# ACT & SAT Question of the Day: Feb. 15, 2014

If you are reading this in an email you received from me, do not click the link to sat.collegeboard.org below. Use the link to my website that is farther down on the email.

http://sat.collegeboard.org/practice/sat-question-of-the-day?questionId=20140215&oq=1 (This link takes you to today’s question. If you use my archive, you will see the question related to my SAT explanation for that date.)

This is a tough question that only 37% of students are getting correct.  It would definitely show up late in a math section because the questions are arranged from easy to hard.  Have you set a target score?  Do you even need to bother doing this question?  If so, how important is it for you to get it correct?  Watch what I have to say about target scores on Video #105.

The answer is D.  You can do this question a couple of ways.  First, you could do it if you recognize and understand equations for parabolas.  This is a downward-facing parabola (because the coefficient of p-squared is negative).  They tell you the range is from 0 to 200.  Therefore, the peak of the parabola is half way between the two extremes, 100 or Answer D.  No fuss, no muss, no calculations!  You just need to think!

Second, you could just plug in the answers for p and turn the math crank.  That would take a while using your calculator.  But there’s a way to eliminate some of the answers without doing any work.  Always start in the middle with answer C.  Then try D.  You would see the graph is going up at that point which would eliminate answers A and B without doing any work!  Then when you try Answer E you realize it started going down after 100; so pick D.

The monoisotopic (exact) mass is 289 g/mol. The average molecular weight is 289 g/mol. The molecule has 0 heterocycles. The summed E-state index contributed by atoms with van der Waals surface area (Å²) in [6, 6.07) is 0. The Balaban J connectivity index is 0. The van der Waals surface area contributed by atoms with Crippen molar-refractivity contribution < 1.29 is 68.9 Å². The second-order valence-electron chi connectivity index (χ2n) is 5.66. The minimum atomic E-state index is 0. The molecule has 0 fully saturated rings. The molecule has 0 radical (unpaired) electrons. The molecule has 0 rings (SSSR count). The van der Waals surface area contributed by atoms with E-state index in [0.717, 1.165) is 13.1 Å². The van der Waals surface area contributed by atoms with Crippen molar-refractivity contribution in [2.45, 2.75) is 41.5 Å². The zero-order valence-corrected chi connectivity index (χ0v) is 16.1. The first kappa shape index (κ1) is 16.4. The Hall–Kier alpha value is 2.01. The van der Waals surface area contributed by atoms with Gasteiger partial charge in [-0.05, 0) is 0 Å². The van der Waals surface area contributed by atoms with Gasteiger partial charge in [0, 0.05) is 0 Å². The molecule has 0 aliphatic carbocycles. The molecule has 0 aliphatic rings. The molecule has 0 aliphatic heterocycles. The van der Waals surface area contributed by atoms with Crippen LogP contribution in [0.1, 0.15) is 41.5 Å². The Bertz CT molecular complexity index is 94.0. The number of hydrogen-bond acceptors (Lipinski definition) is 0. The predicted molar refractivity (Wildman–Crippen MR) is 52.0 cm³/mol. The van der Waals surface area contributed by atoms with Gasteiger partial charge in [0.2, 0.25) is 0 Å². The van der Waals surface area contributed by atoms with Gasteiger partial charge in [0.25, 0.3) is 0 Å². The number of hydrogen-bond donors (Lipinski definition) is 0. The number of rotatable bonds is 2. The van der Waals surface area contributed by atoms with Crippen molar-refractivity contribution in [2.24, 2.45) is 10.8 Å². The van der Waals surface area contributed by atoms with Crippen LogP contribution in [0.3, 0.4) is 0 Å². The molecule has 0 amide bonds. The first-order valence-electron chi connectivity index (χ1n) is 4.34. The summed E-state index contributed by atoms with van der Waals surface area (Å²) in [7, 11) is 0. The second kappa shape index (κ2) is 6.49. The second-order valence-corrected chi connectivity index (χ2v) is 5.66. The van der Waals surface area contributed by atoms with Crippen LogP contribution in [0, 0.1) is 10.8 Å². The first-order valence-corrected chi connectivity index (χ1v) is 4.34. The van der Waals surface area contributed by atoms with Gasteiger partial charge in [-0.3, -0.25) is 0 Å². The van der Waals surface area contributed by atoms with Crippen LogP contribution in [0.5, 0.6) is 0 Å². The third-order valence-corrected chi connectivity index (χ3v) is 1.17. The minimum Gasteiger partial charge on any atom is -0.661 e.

Use this question to help realize how much the SAT is truly a “Reasoning Test.”  You could have done this question without any calculations by applying your knowledge about parabolas.  If you had to do calculations, using the structure of the test (Pillar I) would have saved you some time.  In either case, you can see that this test is more than about the strength of your math skills.

Let’s see what the ACT folks have in store for us today.

Shame on me for not having a system for finding my previous blogs based on the ACT questions.  I just wrote about this one a couple of weeks ago and here it is again.  It was even so recent that I remember the answer without doing any calculations.  That’s no fun.  I wish the ACT folks would include some new questions.

The answer is F.  Let’s analyze the formula.  The area of a trapezoid is the height times the average of the parallel bases (1/2 times b1 + b2) .  Doing a little quick arithmetic, you can plug in the measurements they give you and turn the math crank.  The area, 55, divided by by the height, 5 equals 11 which is the average of the parallel bases.  One base is 13; so the other base has to be 9 because the average of 9 and 13 is 11.  Use my “balancing point” strategy to figure out the short side is 9 without doing any calculations other than subtracting!  (Watch the math tip video on my website home page.)

I like it!!  You are spending some of your Saturday doing some SAT/ACT prep.  Congrats.  You deserve a pat on the back.

The SAT & ACT Wizard